Saturday, February 27, 2016

Bittersweet Final River Mountains Trail Ride

I wouldn't be human if I wasn't a little sad this morning when I biked my last River Mountains Trail, an amazing paved 35-mile roller-coaster of a super-hilly trail that goes through Boulder City, Henderson and the Lake Mead National Rec Area.

Four amazing people who happened to be my bicycle pals joined me on my swansong River Mountains loop -- fellow Brooklynite and super-veterinarian/sciences professor Scott Sofferman; Las Vegas Cyclery owner and America's most unique backpack-wearing bicyclist Jared Fisher; RTC bicycle coordinator, Elvis singer and Henderson man Ron Floth; and engineer triathlete Montana-ite Jennifer Turchin.

You know it's hard to leave when a challenging ride like this goes so fast. Even cycling up "the Three Sisters" -- three super steep hills in a row around mile 16 -- didn't seem so bad.

The ride is what makes bicycling so special -- these four cyclists come from very different
backgrounds yet here they were, sharing a ride on a gorgeous morning in southern Nevada.

I love Jared and Scott for being the most prepared cyclists I know. Jared has the heaviest backpack in bicycling history, while Scott has his backpack and medical kit on hand with a few other goodies on his bicycle.

As we approached the Railroad Pass Casino, we thought about cycling right onto a moving tourist train -- but Ron, always the safety man, thought the better of it.

One final ride: Sunday morning at 8AM from Dunkin Donuts in Summerlin.

Friday, February 26, 2016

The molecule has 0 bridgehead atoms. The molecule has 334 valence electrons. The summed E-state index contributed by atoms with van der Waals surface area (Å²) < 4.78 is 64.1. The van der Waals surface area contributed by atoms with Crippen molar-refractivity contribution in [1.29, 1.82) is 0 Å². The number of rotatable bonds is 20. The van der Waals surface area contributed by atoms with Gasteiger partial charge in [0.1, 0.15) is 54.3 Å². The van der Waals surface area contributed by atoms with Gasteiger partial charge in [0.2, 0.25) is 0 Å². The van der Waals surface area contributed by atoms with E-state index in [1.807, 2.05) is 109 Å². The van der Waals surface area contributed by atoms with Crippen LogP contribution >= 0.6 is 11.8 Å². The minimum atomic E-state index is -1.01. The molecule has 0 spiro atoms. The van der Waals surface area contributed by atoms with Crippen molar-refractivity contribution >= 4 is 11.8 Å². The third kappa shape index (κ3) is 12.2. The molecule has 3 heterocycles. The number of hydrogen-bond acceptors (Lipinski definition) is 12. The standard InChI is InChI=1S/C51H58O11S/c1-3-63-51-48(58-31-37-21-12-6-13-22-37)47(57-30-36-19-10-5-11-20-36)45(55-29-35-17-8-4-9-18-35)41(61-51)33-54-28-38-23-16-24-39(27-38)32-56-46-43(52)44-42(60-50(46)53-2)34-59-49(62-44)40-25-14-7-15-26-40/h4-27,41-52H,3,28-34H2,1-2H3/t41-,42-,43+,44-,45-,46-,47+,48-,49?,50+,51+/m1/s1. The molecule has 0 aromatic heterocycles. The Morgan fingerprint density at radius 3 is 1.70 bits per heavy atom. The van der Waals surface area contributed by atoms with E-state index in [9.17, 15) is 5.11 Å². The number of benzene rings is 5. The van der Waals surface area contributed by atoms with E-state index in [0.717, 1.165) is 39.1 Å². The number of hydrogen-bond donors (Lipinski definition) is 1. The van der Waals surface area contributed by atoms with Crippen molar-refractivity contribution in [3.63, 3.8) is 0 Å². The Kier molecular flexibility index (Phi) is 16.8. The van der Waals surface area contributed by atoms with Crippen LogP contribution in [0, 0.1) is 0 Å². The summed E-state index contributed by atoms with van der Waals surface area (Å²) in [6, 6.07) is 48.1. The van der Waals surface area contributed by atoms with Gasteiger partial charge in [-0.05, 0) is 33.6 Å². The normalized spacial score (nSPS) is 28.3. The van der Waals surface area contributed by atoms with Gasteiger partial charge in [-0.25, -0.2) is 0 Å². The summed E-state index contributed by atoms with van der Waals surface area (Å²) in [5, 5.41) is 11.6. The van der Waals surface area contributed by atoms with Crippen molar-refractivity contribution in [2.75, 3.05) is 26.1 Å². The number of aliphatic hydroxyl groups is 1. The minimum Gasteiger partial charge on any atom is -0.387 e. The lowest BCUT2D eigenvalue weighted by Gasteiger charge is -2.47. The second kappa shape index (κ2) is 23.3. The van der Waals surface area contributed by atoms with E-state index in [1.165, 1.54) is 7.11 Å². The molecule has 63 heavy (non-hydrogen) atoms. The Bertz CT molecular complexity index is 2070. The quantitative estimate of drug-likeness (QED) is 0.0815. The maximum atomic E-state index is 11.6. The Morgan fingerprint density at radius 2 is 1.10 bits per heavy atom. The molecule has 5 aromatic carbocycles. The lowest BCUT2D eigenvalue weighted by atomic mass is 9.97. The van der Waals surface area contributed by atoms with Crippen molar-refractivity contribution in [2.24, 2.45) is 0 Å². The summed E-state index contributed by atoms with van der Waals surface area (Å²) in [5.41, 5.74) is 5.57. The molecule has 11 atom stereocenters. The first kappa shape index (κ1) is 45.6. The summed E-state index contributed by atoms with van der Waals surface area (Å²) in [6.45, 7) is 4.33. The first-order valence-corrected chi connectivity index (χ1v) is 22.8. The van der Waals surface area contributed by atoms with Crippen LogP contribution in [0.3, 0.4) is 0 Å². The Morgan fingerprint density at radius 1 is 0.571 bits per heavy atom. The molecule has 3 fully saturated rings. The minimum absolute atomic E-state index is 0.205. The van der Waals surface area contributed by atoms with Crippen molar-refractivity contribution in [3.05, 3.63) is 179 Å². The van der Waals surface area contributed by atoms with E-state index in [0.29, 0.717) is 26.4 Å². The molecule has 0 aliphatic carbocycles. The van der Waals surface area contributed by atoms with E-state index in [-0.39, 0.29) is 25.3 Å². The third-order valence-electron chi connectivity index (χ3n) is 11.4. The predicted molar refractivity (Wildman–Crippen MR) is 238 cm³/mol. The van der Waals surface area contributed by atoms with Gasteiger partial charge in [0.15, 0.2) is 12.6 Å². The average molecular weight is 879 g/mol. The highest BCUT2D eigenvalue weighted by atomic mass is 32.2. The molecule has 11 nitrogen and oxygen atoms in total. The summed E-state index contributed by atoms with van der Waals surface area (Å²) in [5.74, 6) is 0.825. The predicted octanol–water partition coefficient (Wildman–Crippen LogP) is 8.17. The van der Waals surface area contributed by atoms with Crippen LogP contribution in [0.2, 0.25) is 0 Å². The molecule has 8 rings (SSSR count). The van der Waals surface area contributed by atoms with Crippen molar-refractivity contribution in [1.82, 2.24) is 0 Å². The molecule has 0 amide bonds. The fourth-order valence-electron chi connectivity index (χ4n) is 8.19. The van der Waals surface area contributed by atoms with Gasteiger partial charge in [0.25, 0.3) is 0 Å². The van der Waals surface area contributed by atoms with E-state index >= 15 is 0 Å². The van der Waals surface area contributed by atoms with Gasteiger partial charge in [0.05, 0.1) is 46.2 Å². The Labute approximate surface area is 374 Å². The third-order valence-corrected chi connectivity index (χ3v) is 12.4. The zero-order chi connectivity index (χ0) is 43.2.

Thank You Red Rock Scenic Loop

Good-bye Scenic Loop.

I became a stronger, faster climber because of you. I just didn't know it.

Mile by mile, you challenged me and thrilled me.

Now I say adios my good scenic, paved friend.

Mile 1

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Mile 2

*    *    *

Mile 3

*    *    *

Mile 4

*    *    *

Mile 5

*    *    *

Mile 6

*    *    *

Mile 7

*    *    *

Mile 8

*    *    *

Mile 9 (No Sign)

*    *    *

Mile 10 (Post, but no sign)

*    *    *

Mile 11

*    *    *

Mile 12

Thursday, February 25, 2016

Time Running Out In Vegas

I'm down to a precious few days of bicycling in Las Vegas as the "Keep Pedaling" Farewell Vegas Tour winds down before I leave town with Pugsy the 17-year-old pug on Monday.

It's bittersweet to say adios to so many great friends and bicycle pals.

On Wednesday, with weekly Wed biking partner Jared doing business in Utah, it was Paul Doyle from the RJ and I for a Red Rock Canyon ride to Blue Diamond and back before we munched on eggs and bagels at The Element next to Jared's Las Vegas Cyclery store.

The funny thing about cycling with Paul was that it was our first bike ride together even though I worked with Paul for more than three years at the RJ. On my first day at the RJ in late November of 2012, someone in the newsroom heard I was a cyclist and that I should bike with Paul.

Because of differing work schedules, we never did bike together until yesterday and I'm sorry we didn't bike more.